Knowledge, attitudes and practice of nurses regarding adverse drug reaction reporting

Somayeh Hanafi, Hassan Torkamandi, Alireza Hayatshahi, Kheirollah Gholami, Mohammadreza Javadi


  • BACKGROUND: Adverse drug reactions (ADR) are ranked as some of the major causes of patient morbidity and mortality. Spontaneous reporting of ADRs has remained the cornerstone of pharmacovigilance and is important in maintaining patient safety. This study was conducted to assess the nurses’ knowledge and attitude towards pharmacovigilance, reasons for not reporting ADRs, and their pharmacovigilance practice.
  • METHODS: A questionnaire was prepared to investigate knowledge, attitude and practice (KAP) of nurses regarding ADR reporting. In November 2009, the questionnaires were given to 500 nurses of a teaching hospital in Tehran.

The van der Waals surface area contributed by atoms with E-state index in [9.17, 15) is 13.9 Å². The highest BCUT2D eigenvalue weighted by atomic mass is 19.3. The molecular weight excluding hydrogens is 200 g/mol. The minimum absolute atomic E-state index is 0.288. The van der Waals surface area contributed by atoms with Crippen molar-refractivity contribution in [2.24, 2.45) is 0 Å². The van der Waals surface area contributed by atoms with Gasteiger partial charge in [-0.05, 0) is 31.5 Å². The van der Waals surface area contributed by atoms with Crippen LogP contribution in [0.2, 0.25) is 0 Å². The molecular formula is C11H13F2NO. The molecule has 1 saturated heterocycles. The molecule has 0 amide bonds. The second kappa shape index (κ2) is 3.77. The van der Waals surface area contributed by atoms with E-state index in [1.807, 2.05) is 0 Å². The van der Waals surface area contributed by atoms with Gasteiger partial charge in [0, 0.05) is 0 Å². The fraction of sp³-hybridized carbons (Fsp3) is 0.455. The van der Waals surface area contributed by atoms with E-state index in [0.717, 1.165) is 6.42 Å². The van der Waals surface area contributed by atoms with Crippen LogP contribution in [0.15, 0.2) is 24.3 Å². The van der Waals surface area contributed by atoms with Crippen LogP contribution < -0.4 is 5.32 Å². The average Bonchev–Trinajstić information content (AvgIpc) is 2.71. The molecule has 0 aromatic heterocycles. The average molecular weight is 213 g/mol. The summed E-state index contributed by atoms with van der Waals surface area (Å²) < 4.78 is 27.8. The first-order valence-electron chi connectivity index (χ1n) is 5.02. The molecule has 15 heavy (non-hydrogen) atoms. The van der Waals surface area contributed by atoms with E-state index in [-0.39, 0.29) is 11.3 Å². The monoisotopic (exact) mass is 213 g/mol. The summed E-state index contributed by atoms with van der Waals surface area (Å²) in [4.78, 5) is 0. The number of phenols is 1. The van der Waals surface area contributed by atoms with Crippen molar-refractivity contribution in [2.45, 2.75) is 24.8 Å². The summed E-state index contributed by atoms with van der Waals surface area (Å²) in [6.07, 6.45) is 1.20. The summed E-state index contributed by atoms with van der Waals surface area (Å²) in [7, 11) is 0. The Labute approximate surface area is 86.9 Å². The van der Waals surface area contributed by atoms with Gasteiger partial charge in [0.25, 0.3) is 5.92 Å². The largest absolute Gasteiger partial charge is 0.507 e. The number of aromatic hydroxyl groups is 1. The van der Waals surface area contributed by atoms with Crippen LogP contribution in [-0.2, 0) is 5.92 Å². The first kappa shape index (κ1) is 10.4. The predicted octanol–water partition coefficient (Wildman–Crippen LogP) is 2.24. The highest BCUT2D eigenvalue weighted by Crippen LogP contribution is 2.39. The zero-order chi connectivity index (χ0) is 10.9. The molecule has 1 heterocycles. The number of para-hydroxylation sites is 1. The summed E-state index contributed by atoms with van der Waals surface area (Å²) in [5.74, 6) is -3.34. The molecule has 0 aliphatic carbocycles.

• RESULTS: Knowledge and practice of participants were not satisfying; however, their attitude towards pharmacovigilance was at a high level. About 91% of the nurses had never reported an ADR. Most nurses liked to report the ADRs to the physicians (87.1%) and pharmacists in hospital’s ADR center (1.8%) rather than the ADR National Center. The main cause of under-reporting of the suspected ADRs was unawareness about the existence of such a national center. Among nurses who had reported ADR for at least once, the majority preferred using phone (10 out of 50) or Yellow Cards (7 out of 50). Only 1 person out of 50 preferred using internet for submitting the reports.
  • CONCLUSIONS: Since the nurses in this study had little knowledge and poor practice regarding the pharmacovigilance and spontaneous reporting system, interventions such as holding pharmacovigilance workshops in the hospitals focusing on the aims of pharmacovigilance, completing the Yellow Card and clarifying the reporting criteria are strongly recommended.
  • KEY WORDS: Knowledge, attitude, practice, nurse, adverse drug reaction, pharmacovigilance, Iran.

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